>> the american people want to see obamacare repealed. prices are going up 30% a year. we have an amendment that allows the door to open a crack with respect to free markets and letting states opt out of some of the regulations. david: congressman david brat. aetna said it would exit obamacare markets in virginia. it became part of paul ryan's call for action.
republicans must act with urgency and pass the american health care act. if obamacare remains the law of the land, things will only get worse. something thatth jonathan gruber just said before the break. he said of donald trump had not been elected president, a lot of the uncertainty we are seeing would not be there in the marketplace. let's do a little truth squatting of that. how true is that? >> it is pretty true. you have seen the president say -- at least news about undermining obamacare. insurers are all about minimizing risk. all of a sudden, they have all this unpredictability. so their instinct is to pull back and say we don't want to deal with all this crazy uncertainty. david: what are the oppression is a company like aetna faces? what do they say led to the decision? >> they say they will have about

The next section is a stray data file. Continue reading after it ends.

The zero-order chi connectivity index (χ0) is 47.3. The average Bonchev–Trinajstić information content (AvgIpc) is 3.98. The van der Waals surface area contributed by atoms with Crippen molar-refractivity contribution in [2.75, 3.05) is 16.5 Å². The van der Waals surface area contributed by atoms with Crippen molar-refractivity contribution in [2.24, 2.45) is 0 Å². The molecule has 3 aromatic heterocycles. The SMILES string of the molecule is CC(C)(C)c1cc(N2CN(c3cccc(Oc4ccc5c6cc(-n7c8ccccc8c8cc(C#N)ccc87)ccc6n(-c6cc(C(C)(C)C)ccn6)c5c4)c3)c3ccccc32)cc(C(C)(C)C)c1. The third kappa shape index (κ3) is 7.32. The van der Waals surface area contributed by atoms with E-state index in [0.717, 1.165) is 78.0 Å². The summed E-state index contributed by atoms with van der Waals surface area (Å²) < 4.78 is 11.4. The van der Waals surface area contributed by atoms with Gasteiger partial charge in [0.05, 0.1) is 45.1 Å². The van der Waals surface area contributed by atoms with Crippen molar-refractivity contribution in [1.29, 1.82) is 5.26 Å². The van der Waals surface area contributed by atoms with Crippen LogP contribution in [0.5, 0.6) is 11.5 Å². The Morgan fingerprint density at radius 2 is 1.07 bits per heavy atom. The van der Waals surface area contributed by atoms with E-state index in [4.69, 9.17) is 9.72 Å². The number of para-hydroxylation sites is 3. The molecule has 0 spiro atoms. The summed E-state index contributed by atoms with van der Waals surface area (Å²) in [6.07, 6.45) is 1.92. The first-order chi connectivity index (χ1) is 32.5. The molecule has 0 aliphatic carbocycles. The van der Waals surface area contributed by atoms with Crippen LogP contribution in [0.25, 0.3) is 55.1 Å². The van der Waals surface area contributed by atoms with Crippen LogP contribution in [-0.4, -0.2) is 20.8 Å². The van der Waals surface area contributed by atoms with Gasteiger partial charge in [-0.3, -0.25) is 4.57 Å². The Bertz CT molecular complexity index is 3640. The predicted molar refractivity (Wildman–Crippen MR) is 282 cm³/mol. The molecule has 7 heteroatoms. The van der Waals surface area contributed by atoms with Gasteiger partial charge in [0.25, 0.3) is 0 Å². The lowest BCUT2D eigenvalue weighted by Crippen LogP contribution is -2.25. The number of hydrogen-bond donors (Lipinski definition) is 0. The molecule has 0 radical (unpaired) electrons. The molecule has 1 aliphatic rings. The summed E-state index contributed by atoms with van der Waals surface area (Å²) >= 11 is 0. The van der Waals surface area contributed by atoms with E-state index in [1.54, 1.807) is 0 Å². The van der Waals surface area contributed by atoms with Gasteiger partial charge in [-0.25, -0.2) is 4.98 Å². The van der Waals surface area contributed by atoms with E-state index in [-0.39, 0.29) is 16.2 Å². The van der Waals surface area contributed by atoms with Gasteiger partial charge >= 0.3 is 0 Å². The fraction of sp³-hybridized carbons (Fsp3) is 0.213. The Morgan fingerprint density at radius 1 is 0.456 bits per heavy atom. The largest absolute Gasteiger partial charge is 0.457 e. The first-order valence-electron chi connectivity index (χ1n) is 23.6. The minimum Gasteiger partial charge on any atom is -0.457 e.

$209 in losses this year. at least. .nd they have pulled back it is still pretty bad. are goingrson losses up this year even after raising prices, going out of state, doing what they can. david: does this debate over potential passage of this bill afford insurers anymore certainty? are they getting into this? -- are they getting it through this? in 2018.ects things they are filing 2018 plans now. a are planning for next year without knowing what the rules of the road will be and it is not a situation they like. david: the surest example we will see of this debt spiral. how does this fit into this? >> one of the situations insurers find themselves in is they don't want to be one of the